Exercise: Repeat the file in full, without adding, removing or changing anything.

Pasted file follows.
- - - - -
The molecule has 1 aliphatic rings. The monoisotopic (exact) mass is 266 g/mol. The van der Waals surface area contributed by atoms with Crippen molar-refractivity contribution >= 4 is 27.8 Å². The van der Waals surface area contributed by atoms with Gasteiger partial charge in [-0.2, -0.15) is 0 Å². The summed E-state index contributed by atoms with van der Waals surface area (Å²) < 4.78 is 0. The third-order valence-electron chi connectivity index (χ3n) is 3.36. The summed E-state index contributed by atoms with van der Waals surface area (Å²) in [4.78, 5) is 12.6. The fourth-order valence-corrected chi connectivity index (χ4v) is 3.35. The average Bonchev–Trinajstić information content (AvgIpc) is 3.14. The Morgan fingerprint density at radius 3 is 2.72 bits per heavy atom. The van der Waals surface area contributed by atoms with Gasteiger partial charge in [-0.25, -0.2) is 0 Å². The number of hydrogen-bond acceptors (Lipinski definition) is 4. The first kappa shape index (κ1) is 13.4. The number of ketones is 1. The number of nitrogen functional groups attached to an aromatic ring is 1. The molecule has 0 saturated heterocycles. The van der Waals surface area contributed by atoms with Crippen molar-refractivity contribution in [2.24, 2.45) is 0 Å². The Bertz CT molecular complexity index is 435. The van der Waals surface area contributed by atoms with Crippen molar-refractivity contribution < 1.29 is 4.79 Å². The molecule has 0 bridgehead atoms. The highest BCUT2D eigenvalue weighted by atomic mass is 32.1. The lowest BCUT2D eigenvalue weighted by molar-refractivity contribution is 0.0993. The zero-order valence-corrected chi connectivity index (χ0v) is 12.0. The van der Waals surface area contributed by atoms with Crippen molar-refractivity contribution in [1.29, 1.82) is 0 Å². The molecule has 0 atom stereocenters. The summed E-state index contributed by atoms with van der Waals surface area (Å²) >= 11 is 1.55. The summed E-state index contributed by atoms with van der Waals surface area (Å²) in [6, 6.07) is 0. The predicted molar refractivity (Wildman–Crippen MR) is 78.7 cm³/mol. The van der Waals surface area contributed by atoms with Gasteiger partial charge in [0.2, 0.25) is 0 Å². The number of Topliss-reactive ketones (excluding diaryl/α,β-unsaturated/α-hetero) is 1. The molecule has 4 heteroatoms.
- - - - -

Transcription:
The molecule has 1 aliphatic rings. The monoisotopic (exact) mass is 266 g/mol. The van der Waals surface area contributed by atoms with Crippen molar-refractivity contribution >= 4 is 27.8 Å². The van der Waals surface area contributed by atoms with Gasteiger partial charge in [-0.2, -0.15) is 0 Å². The summed E-state index contributed by atoms with van der Waals surface area (Å²) < 4.78 is 0. The third-order valence-electron chi connectivity index (χ3n) is 3.36. The summed E-state index contributed by atoms with van der Waals surface area (Å²) in [4.78, 5) is 12.6. The fourth-order valence-corrected chi connectivity index (χ4v) is 3.35. The average Bonchev–Trinajstić information content (AvgIpc) is 3.14. The Morgan fingerprint density at radius 3 is 2.72 bits per heavy atom. The van der Waals surface area contributed by atoms with Gasteiger partial charge in [-0.25, -0.2) is 0 Å². The number of hydrogen-bond acceptors (Lipinski definition) is 4. The first kappa shape index (κ1) is 13.4. The number of ketones is 1. The number of nitrogen functional groups attached to an aromatic ring is 1. The molecule has 0 saturated heterocycles. The van der Waals surface area contributed by atoms with Crippen molar-refractivity contribution in [2.24, 2.45) is 0 Å². The Bertz CT molecular complexity index is 435. The van der Waals surface area contributed by atoms with Crippen molar-refractivity contribution < 1.29 is 4.79 Å². The molecule has 0 bridgehead atoms. The highest BCUT2D eigenvalue weighted by atomic mass is 32.1. The lowest BCUT2D eigenvalue weighted by molar-refractivity contribution is 0.0993. The zero-order valence-corrected chi connectivity index (χ0v) is 12.0. The van der Waals surface area contributed by atoms with Crippen molar-refractivity contribution in [1.29, 1.82) is 0 Å². The molecule has 0 atom stereocenters. The summed E-state index contributed by atoms with van der Waals surface area (Å²) >= 11 is 1.55. The summed E-state index contributed by atoms with van der Waals surface area (Å²) in [6, 6.07) is 0. The predicted molar refractivity (Wildman–Crippen MR) is 78.7 cm³/mol. The van der Waals surface area contributed by atoms with Gasteiger partial charge in [0.2, 0.25) is 0 Å². The number of Topliss-reactive ketones (excluding diaryl/α,β-unsaturated/α-hetero) is 1. The molecule has 4 heteroatoms.